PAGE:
Trend Following Diversification with a \$RUT Iron Condor

Overview:

Happy New Year!  If you follow me on Twitter, you know that yesterday I sold a March 14 Iron Condor with 80ish days to expiration.  I like to have some non-directional options trades on because they complement a Trend Following approach to options trading.  I will note that I am not the most bad ass Iron Condor trader ever, but I have had success over time.  I was traveling yesterday morning and had a sitting order in the market that was filled.  While I’m not thrilled about the the fill price or the short call delta, the entry is still reasonably close to what I wanted.

When I trade Iron Condors or short strangles, I track my positions on a daily basis in excel.  I track the greeks and also look at the trades using a probability cone that is based on current ATM implied volatility.  Using a probability cone to track positions is something that Dan Sheridan discusses and I began using excel to track the values after seeing a great implementation of it on this blog.  I think probability cones do a good job of explaining why trades are getting into trouble and that enables you to improve your trading.

If you look at the probability cone below, you can see the current \$RUT price as an orange dot.  The blue lines plot a 1 standard deviation move projected out in time and the green lines plot a 2 standard deviation move.  I use implied volatility to calculate the standard deviation and I’m taking the average implied volatility at the money.  In order to calculate average implied volatility, I use the 4 ATM strikes.  For example, RUT closed at 1163ish and I averaged the implied volatility of the individual calls and puts at the 1160 and 1170 strikes.

Note:  Being short options on both sides of the market increases the chance of running into trouble.  I view non-directional options trading as a way to increase diversification rather than as a stand alone strategy.

Yesterday morning I sold the 1010/1000/1250/1260 March 2014 \$RUT Iron Condor with 79 days to expiration for 1.70.  My position spreadsheet for the trade is shown below.  My profit target for the trade is somewhere between \$83-\$125, which represents a 10-15% return on risk.  The trade has a higher than 50% probability of success so that range also represents my maximum loss.  My initial adjustment points are triggered if there is a 7ish delta increase on either short option or the trade closes down around \$35.

Risk Graph on 12/31/2013:

The risk graph below shows the current position and as of yesterday the trade is down about \$10 (not including commissions).  As you can see, I was looking at the impact of using a butterfly to roll up the call side of the Iron Condor.

Questions:

If you have any questions or feedback about the specifics of what I’m doing above, please let me know in the comments below.  If you have questions, other people probably do as well so don’t be afraid to ask.  Thanks for reading and Happy New Year.

5 thoughts on “Trend Following Diversification with a \$RUT Iron Condor”

1. David Jirak says:

Happy New Year Dan.

I have a question about using the probability cone. I followed the link on this page but it doesn’t go to Dan Sheridan. I’d like to understand how to improve my trading by using the cone so maybe there’s a different link to the blog you mentioned here.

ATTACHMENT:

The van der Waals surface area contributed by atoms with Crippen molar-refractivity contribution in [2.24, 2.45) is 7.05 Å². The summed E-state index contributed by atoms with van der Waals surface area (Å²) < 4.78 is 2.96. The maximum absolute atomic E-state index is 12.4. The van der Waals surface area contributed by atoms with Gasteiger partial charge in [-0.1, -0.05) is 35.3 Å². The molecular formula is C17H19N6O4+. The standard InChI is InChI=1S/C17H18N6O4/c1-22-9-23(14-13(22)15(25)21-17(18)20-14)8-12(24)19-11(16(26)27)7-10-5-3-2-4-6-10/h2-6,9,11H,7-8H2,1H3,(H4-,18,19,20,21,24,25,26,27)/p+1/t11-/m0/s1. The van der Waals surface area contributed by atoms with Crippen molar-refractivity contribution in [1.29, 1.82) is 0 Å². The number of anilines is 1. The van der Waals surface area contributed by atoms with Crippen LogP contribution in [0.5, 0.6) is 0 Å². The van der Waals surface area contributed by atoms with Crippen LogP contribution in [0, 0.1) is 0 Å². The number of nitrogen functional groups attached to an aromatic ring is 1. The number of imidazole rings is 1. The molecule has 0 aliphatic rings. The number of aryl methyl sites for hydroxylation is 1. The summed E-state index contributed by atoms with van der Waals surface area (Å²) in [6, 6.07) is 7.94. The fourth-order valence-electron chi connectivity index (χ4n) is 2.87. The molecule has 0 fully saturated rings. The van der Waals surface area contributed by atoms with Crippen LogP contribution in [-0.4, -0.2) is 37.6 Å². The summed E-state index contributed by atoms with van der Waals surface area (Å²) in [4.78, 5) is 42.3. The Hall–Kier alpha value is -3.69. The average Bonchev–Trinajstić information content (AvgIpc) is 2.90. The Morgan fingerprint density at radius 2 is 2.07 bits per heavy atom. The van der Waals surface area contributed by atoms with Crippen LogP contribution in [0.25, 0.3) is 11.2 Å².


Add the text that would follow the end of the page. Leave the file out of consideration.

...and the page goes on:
Dave

1. Hey Dave, thanks and Happy New Year to you as well.

You’re correct about the link, it goes to the “Gustavo Trades” blog. Dan Sheridan discusses using a probability cone in some of his videos on the CBOE website, but I’d have a hard time directing you to the specific video or videos where he mentions it. Here’s a direct link to Gustavo’s blog where he goes into a little more detail on the cone:

I’d note that the cone is mainly just a good tool for tracking positions and visually understanding why an Iron Condor, Butterfly, Calendar, etc is in trouble. If you’ve ever taken heat on an Iron Condor before, you already have a sense for what it “feels” like when the market has moved significantly. The cone really just gives you a way to visually quantify the pain you’re experiencing (lovely, I know).

Another thing worth mentioning is that as long as you choose a short delta less than 16, you’re choosing a strike that falls outside of the 1 standard deviation line and inside the 2 standard deviation line. For example, a 10 delta Iron Condor has a roughly 80% probability of success and a 1SD move corresponds to 68%. What we can learn from tracking trades in the cone is that when markets make a greater than 1SD move, we tend to run into trouble with most market neutral strategies.

Let me know if that raises any new questions and thanks for the comment.

Dan

1. David Jirak says:

Dan thanks. That’s helpful and I’ll revisit that website and do a bit more digging.

I like the idea of using the cone to visually track your position. Maybe you could post a follow-up in a day or two to see how your position has changed within the cone relative to your original position. Is that a possibility?

Dave

1. Sure thing Dave. I’m planning to plot the position on a daily basis in the cone and I’ll include updates as the trade progresses. At a minimum, I’ll include an image of the trade in the cone with the weekly recap.

Thanks,
Dan

1. David Jirak says:

That’s awesome. I’ll watch to see how it progresses Dan.

Dave